Corporation Naming: You Can’t Dodge A Bullet!

“Corporations are people, my friend” – famous words from a politician in the last presidential election. And so they are. However, while you are allowed to name your first born exactly what you want (at risk of emancipation proceedings when they turn into teenagers!), naming corporations needs a little more thought. If your name is Joe Schmoe, are you allowed to name your business Joe’s Ice-cream Parlor? The answer is – yes, most of the time.

In 1904, the courts ruled that J.S. Dodge, who created “the J.S. Dodge Company” was not allowed to use his name. J.S. Dodge in 1894 was one of the incorporators of Dodge Stationary Company, which conducted business under the name of “Dodge’s.” He sold the company in 1900. On January 2, 1901, J.S. Dodge then created “the J.S. Dodge Company,” and moved to the same block. The court ruled that while J.S. Dodge, the person, has the right to conduct business in his own name, he does not give the right to use his name for a corporation to engage in a business which had been conducted by another corporation under a similar name.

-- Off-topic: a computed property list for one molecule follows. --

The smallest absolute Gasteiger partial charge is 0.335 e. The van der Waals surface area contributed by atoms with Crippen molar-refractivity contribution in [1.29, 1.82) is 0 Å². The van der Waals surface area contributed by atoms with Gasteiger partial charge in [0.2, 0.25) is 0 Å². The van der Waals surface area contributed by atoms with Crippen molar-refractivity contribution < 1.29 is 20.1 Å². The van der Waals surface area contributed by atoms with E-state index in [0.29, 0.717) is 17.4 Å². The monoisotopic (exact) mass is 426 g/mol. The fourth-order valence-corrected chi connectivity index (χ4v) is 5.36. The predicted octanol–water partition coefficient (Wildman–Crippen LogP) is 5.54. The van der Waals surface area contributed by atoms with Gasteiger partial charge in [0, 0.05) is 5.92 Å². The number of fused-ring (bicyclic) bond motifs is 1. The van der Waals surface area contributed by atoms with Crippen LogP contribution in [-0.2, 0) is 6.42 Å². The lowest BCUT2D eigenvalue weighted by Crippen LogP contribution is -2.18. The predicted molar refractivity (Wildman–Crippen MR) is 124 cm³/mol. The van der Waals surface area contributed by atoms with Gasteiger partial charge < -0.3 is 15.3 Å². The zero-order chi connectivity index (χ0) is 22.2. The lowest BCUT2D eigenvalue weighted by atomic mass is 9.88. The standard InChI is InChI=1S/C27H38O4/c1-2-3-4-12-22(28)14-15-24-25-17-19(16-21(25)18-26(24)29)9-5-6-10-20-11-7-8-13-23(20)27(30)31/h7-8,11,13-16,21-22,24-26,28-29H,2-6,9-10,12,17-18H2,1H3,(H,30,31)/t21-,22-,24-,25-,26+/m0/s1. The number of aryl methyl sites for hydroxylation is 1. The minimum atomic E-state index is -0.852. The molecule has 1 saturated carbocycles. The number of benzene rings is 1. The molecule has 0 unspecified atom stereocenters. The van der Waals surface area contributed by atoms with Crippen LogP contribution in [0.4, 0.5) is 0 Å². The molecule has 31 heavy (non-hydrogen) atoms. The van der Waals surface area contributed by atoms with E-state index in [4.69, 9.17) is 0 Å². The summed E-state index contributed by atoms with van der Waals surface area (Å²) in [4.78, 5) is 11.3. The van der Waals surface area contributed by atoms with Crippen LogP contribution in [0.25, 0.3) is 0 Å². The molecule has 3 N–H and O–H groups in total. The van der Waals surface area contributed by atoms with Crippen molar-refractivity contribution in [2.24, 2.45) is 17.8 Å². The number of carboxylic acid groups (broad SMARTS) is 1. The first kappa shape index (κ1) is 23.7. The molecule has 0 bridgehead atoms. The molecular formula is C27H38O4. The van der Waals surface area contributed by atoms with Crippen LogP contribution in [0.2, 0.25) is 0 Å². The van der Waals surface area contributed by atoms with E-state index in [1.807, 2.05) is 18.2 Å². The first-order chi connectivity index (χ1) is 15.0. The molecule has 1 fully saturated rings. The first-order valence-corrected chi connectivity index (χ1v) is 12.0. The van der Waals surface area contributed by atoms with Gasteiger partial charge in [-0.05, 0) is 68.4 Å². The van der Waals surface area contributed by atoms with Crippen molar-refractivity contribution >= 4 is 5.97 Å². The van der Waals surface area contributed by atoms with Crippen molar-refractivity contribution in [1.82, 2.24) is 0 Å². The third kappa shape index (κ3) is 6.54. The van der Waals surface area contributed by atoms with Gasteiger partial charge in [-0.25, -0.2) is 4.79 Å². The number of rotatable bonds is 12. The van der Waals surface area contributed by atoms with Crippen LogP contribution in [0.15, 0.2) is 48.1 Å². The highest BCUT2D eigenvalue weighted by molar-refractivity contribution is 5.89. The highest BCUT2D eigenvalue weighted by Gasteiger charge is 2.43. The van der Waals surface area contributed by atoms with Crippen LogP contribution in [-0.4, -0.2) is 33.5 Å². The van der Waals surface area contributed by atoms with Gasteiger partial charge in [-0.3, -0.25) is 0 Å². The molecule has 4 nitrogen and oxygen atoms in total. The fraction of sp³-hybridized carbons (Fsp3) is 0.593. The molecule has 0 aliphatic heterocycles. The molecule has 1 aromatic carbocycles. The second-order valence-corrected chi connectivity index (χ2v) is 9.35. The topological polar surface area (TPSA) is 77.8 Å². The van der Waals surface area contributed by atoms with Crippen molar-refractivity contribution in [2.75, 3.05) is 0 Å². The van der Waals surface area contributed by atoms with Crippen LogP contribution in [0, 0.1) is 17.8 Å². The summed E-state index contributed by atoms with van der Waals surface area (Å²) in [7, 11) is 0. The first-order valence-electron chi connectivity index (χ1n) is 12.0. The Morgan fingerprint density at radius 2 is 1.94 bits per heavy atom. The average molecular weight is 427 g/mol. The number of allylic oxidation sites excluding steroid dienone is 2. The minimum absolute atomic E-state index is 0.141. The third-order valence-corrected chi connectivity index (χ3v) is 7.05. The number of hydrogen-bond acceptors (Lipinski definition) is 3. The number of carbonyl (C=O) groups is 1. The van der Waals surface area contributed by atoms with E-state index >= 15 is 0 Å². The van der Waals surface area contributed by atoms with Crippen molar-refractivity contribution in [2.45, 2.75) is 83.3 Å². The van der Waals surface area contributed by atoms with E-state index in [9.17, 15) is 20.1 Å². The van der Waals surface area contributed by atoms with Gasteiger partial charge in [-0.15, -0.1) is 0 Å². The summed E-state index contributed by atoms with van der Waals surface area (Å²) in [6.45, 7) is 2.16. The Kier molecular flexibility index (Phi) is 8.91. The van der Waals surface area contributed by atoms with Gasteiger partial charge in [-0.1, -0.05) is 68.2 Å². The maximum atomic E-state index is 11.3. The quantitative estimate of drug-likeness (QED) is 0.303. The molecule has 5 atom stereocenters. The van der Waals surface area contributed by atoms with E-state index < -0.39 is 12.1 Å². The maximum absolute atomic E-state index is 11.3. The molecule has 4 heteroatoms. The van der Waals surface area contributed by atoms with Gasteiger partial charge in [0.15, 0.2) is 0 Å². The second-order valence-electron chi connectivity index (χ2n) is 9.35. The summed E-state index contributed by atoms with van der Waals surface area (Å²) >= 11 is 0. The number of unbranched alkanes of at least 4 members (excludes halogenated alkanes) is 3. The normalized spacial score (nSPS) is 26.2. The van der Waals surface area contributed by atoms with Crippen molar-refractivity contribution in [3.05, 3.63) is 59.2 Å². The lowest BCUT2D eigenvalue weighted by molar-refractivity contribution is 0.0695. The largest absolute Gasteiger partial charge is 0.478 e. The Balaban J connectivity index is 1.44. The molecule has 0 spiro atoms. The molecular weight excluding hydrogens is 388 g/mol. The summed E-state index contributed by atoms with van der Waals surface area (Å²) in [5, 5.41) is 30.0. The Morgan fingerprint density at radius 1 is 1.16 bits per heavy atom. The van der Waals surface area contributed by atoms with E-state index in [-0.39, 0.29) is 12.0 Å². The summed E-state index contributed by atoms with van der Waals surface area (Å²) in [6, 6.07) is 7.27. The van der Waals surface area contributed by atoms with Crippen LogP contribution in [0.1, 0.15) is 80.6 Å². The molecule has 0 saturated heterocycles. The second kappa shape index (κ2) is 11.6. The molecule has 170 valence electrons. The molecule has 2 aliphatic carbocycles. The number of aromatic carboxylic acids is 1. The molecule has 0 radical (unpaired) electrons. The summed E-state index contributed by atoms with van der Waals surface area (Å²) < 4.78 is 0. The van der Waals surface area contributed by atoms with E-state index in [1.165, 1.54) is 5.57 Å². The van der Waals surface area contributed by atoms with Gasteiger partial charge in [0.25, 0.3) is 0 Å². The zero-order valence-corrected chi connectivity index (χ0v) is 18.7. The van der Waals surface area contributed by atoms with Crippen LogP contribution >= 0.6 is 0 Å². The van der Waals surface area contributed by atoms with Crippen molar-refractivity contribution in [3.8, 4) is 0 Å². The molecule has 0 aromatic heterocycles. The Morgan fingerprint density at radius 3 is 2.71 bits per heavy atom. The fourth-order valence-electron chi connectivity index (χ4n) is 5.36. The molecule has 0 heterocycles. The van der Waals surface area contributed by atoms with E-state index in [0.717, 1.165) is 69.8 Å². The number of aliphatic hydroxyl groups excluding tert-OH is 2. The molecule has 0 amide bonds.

The case is Dodge Stationary Co. v. Dodge, 145 Cal.480 (1904). J.S. Dodge moved “the J.S. Dodge Company” to the same block (within 100 feet of Dodge Stationary) and posted signs that “Dodge will occupy these premises … about March 1st.” As the court stated, “a person comes naturally by his name from his parents, and it is a thing personal to himself, … but “the name given to a corporation is an artificial and impersonal thing, selected arbitrarily by the corporators themselves, and which can be selected from an entire vocabulary of names.”